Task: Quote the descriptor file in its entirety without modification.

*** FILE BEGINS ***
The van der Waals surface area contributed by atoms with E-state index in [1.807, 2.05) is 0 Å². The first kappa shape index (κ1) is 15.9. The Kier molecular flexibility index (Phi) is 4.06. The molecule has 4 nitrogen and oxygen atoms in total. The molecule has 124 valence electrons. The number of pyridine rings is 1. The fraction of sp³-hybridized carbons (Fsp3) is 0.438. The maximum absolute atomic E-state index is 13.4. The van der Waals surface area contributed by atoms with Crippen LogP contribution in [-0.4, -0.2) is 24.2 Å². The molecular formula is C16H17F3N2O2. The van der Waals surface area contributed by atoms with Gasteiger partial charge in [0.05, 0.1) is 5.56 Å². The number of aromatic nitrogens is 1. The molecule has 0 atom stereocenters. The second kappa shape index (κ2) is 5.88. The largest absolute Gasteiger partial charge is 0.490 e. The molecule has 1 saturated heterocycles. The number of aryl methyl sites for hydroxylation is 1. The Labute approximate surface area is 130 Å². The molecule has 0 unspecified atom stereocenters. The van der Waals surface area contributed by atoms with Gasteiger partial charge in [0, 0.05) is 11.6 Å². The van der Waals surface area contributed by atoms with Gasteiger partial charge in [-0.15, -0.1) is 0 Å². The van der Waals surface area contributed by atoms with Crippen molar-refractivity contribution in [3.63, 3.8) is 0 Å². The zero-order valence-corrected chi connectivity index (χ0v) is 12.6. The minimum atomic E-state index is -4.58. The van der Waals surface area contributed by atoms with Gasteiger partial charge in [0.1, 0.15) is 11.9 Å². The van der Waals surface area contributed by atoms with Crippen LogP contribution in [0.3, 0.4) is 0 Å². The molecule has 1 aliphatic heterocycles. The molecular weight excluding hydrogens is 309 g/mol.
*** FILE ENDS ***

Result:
The van der Waals surface area contributed by atoms with E-state index in [1.807, 2.05) is 0 Å². The first kappa shape index (κ1) is 15.9. The Kier molecular flexibility index (Phi) is 4.06. The molecule has 4 nitrogen and oxygen atoms in total. The molecule has 124 valence electrons. The number of pyridine rings is 1. The fraction of sp³-hybridized carbons (Fsp3) is 0.438. The maximum absolute atomic E-state index is 13.4. The van der Waals surface area contributed by atoms with Crippen LogP contribution in [-0.4, -0.2) is 24.2 Å². The molecular formula is C16H17F3N2O2. The van der Waals surface area contributed by atoms with Gasteiger partial charge in [0.05, 0.1) is 5.56 Å². The number of aromatic nitrogens is 1. The molecule has 0 atom stereocenters. The second kappa shape index (κ2) is 5.88. The largest absolute Gasteiger partial charge is 0.490 e. The molecule has 1 saturated heterocycles. The number of aryl methyl sites for hydroxylation is 1. The Labute approximate surface area is 130 Å². The molecule has 0 unspecified atom stereocenters. The van der Waals surface area contributed by atoms with Gasteiger partial charge in [0, 0.05) is 11.6 Å². The van der Waals surface area contributed by atoms with Gasteiger partial charge in [-0.15, -0.1) is 0 Å². The van der Waals surface area contributed by atoms with Crippen molar-refractivity contribution in [3.63, 3.8) is 0 Å². The zero-order valence-corrected chi connectivity index (χ0v) is 12.6. The minimum atomic E-state index is -4.58. The van der Waals surface area contributed by atoms with Gasteiger partial charge in [0.1, 0.15) is 11.9 Å². The van der Waals surface area contributed by atoms with Crippen LogP contribution in [0.3, 0.4) is 0 Å². The molecule has 1 aliphatic heterocycles. The molecular weight excluding hydrogens is 309 g/mol.